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IDFA, NMPF Oppose Dairy Reductions to WIC Program

Jun 19, 2006

IDFA, NMPF Oppose Dairy Reductions to WIC Program

Representatives from IDFA and the National Milk Producers Federation (NMPF) met last week with Office of Management and Budget (OMB) staff to discuss proposed modifications to the nation's supplemental feeding program for Women, Infants and Children (WIC). IDFA and NMPF voiced concern that the proposed changes would significantly reduce the consumption of dairy products in WIC households, and urged OMB to consider the negative nutritional impact the changes would have on these women and children as well as the economic consequences to processors, farmers and the federal budget.

The U.S. Department of Agriculture (USDA), which oversees the WIC program, proposed the changes based on recommendations from the Institute of Medicine (IOM) to align the program with the 2005 Dietary Guidelines and add more fruits and vegetables. In an effort to keep the program at the same budget level, USDA has proposed reducing the amount of dairy and other products in the WIC food package.

Last fall, IDFA and NMPF sent a joint letter to USDA requesting the retention of the current levels of dairy products in the WIC program to ensure that the nutritional needs of the participants were met. Because OMB is now reviewing the proposed USDA rule, IDFA and NMPF representatives presented their case to OMB.

At the meeting, IDFA referenced published data from USDA and IOM to illustrate the negative nutritional effect a reduction in dairy servings would have on program participants. According to these reports, WIC program participants often lack adequate levels of key nutrients, like calcium, potassium and magnesium.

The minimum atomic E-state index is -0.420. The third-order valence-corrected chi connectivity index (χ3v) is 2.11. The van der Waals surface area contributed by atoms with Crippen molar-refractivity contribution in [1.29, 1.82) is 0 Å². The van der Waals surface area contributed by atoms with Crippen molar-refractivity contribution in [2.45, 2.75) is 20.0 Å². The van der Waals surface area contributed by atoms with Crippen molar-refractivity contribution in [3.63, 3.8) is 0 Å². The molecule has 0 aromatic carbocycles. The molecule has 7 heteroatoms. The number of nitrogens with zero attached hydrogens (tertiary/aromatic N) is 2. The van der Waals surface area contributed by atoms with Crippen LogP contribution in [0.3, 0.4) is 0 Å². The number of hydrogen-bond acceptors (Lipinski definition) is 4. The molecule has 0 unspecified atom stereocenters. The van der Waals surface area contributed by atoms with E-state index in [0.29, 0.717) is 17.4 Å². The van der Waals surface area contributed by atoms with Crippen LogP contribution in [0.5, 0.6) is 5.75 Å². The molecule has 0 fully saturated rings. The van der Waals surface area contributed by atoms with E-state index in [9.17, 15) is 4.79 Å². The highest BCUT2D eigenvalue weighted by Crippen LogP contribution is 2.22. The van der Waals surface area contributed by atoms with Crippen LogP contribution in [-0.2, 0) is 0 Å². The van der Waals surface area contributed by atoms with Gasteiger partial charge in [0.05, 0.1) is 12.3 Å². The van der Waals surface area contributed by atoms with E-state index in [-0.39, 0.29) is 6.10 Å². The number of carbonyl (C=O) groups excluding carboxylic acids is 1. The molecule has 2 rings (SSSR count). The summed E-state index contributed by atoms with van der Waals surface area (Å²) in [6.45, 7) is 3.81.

Although calcium intake is adequate for children ages one through four years, their intake of potassium is consistently below adequate levels. That finding is true for all groups of women in the WIC program as well. The reports also show that calcium intake is significantly inadequate for women participants across all age groups, and magnesium deficiencies are almost universal among 14-to-18-year-old participants.

NMPF representatives reviewed the economic impact that the proposed changes would have on the U.S. dairy industry and the federal budget. This analysis showed:

Purchases of fluid milk would decline 57 million to 78 million gallons per year, and purchases of cheese would decline 43 million to 49 million pounds per year. These reductions are equivalent to losses of 0.9% to 1.3% of annual fluid milk sales and 1.1% to 1.3% of annual sales of American-type cheese; The processing sector of the U.S. dairy industry would experience sales losses of between $321 and $402 million per year; Producers would experience income losses of between $1.05 and $1.3 billion over four years; and Federal budgetary expenditures would increase by between $63 and $80 million per year, due to increased purchases by the Commodity Credit Corporation (CCC) under the dairy price support program.

IDFA Vice President of Regulatory Affairs Cary Frye and Tuckie Westfall, director of government affairs for Kraft Foods, explained why the amount of cheese currently allowed to be substituted for milk should not be cut back, and why soy beverages should not be substituted for milk. They also recommended allowing yogurt to be substituted for milk because yogurt contains lower levels of lactose.

"OMB staff members were very interested in the data provided," said Frye. "They wanted to better understand how pricing is set for the CCC and what trends were attributed to the high volatility in surplus milk supply. They also asked general questions on the trends of consumer demand for dairy products and how the higher cost of energy is affecting both the farm and dairy processing sectors."

Some of the information presented appeared to be new to the OMB staff, Frye explained. For example, they were unaware that hard cheese contains no lactose and that yogurt is lower in lactose than milk, and asked for more information on the prevalence of lactose intolerance. IDFA will provide OMB with this information as a follow-up to the meeting.

The proposed rule was received by OMB on April 25, and the staff has 90 days to complete its review. Once the review is completed, USDA will publish the proposed rule for comment; the final rule is expected to be issued by November 2006.

To read the joint letter from IDFA and NMPF to USDA, click here. To read the analysis of the economic impact of the proposed changes, click here. For more information, contact Frye at cfrye@idfa.org or 202-220-3543.

 

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Posted June 19, 2006

 

 
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